In a report by Inquirer.net back in 2013, a survey titled “The Global Divide on Homosexuality” conducted by the US-based Pew Research Center showed that 73 percent of adult Filipinos agreed with the statement that “homosexuality should be accepted by society.”
“This high level of acceptance, which is comparable to that found in secular western Europe, is even higher than those found in Japan (54 percent), South Korea (39 percent) or the United States (60 percent), where some states allow gay marriages,” the report said.
Gigo elaborated that he understood where the Grab driver was coming from. “The LGBTs demand respect yet a lot of the people in our community are making the situation worse by doing things that taint the way the heteros perceive us gays. Most of my friends are straight guys and I am very open to them to the point that they always ask me how my lovelife or my sexlife is without mocking me for it. This is because they respect me the way I show respect to them. Before we demand respect from others, maybe we should start showing that we are worthy of their respect. To kuya and the heteros who feel that they have been harassed by gays one way or another, we apologize. Not all gays are what the society perceives us to be.”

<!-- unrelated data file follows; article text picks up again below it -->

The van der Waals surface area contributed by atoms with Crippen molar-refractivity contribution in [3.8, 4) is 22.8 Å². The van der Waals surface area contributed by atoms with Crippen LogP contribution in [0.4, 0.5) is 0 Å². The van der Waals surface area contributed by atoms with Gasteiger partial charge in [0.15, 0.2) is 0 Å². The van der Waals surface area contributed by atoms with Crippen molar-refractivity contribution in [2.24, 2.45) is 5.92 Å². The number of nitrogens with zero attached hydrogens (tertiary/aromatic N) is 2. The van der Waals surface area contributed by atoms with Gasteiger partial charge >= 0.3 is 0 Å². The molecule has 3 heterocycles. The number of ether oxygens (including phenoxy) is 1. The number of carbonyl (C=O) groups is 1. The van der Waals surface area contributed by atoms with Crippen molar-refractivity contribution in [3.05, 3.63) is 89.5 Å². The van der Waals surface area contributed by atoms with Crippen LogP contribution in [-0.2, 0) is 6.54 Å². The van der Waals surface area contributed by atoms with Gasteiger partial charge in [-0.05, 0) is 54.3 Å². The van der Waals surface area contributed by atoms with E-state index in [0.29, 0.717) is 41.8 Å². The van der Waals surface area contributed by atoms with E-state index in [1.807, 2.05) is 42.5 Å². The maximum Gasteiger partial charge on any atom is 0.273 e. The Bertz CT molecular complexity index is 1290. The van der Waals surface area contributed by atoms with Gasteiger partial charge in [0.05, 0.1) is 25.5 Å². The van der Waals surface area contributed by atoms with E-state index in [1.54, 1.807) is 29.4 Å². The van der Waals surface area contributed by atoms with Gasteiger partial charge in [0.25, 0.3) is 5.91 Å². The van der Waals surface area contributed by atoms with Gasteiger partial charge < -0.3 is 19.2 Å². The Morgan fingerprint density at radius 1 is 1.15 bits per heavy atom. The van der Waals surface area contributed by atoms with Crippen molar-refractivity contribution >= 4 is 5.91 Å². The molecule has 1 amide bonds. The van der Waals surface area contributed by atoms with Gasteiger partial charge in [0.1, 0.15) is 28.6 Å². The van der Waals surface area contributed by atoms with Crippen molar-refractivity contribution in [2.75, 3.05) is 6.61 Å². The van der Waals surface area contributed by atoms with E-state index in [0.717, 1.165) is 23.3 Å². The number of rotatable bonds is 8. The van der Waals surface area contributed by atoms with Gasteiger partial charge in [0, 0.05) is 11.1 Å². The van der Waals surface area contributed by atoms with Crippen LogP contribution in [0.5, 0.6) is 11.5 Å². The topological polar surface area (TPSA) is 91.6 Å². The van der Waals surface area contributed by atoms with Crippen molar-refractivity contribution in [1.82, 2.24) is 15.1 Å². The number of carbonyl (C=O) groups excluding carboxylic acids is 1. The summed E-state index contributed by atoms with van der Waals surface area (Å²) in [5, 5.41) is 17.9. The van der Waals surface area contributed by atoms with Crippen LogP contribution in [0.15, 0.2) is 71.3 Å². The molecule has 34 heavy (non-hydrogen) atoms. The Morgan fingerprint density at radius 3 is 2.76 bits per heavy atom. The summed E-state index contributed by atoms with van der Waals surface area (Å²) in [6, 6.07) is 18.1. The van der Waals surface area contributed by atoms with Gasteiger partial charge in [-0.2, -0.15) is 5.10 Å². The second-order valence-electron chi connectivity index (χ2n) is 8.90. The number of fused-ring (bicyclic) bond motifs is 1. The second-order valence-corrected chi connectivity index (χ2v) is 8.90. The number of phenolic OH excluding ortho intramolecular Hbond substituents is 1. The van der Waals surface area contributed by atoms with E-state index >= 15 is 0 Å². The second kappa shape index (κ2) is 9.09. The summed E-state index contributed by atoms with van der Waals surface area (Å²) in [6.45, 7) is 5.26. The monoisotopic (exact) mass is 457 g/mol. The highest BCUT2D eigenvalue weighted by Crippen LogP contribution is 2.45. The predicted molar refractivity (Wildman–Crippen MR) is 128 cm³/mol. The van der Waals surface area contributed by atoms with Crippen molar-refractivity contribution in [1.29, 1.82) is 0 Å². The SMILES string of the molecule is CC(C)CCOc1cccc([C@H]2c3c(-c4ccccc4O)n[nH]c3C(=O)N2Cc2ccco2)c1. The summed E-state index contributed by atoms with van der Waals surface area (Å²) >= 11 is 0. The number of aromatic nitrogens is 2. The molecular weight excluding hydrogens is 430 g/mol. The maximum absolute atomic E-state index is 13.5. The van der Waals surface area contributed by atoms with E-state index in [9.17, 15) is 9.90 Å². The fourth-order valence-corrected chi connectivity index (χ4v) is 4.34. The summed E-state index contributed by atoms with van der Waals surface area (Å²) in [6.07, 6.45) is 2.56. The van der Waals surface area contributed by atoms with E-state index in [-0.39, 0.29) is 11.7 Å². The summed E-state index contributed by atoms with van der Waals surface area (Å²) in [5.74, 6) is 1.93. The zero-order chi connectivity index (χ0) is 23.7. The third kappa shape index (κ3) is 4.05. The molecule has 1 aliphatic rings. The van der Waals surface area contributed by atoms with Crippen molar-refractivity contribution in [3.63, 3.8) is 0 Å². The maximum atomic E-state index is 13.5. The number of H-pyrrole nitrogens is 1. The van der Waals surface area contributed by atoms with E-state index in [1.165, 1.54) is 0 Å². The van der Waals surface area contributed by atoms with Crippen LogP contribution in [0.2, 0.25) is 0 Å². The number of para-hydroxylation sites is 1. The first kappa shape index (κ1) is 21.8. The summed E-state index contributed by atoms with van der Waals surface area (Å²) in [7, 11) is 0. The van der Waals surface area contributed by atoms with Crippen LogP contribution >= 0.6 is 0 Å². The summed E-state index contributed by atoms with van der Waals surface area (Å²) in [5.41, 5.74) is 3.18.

“(I) never said kuya’s homophobia is justifiable,” clarified Gigo. “I just said I understood where he is coming from and was in no position to call him out. Just because not all gays are like the ones he has encountered, we (can’t) trivialize his encounters and disregard the fact that (it’s) really happening.”
“I’ve met this kuya. He didn’t tell me about the other passengers but definitely heard the first one. I wanted to tell him not all gays but it only reminded me of not all men. In situations that are less sensitive, it is okay to correct but for this one I think you did right,” replied one netizen to the viral thread.
I've met this kuya. He didn't tell me about the other passengers but definitely heard the first one. I wanted to tell him not all gays but it only reminded me of not all men. In situations that are less sensitive, it is okay to correct but for this one I think you did right.
— Mark Dimaisip (@dimaisipnasagot) April 15, 2019
“Kaya tayo hindi matanggap tanggap universally eh. May problema talaga sa mga ugali ng community members natin, sana man lang, good character ang maipakita natin sa (ibang) tao, hindi kahalayan kaagad 😕” commented another.
… Kaya tayo hindi matanggap tanggap universally eh. May problema talaga sa mga ugali ng community members natin, sana man lang, good character ang maipakita natin sa ubang tao, hindi kahalayan kaagad 😕
— Kendall (@_kendallyng) April 14, 2019
“Thanks @GigoBites for this. Part of the prob is how lgbt’s overly romanticized meeting strangers hoping it’ll work out whether sexually or romantically. It is covert and it emboldens one to do something otherwise you (can’t) get away with in broad day light,” pointed out another netizen.
The Twitter thread has since gone viral with seven thousand retweets and 15 thousand likes online.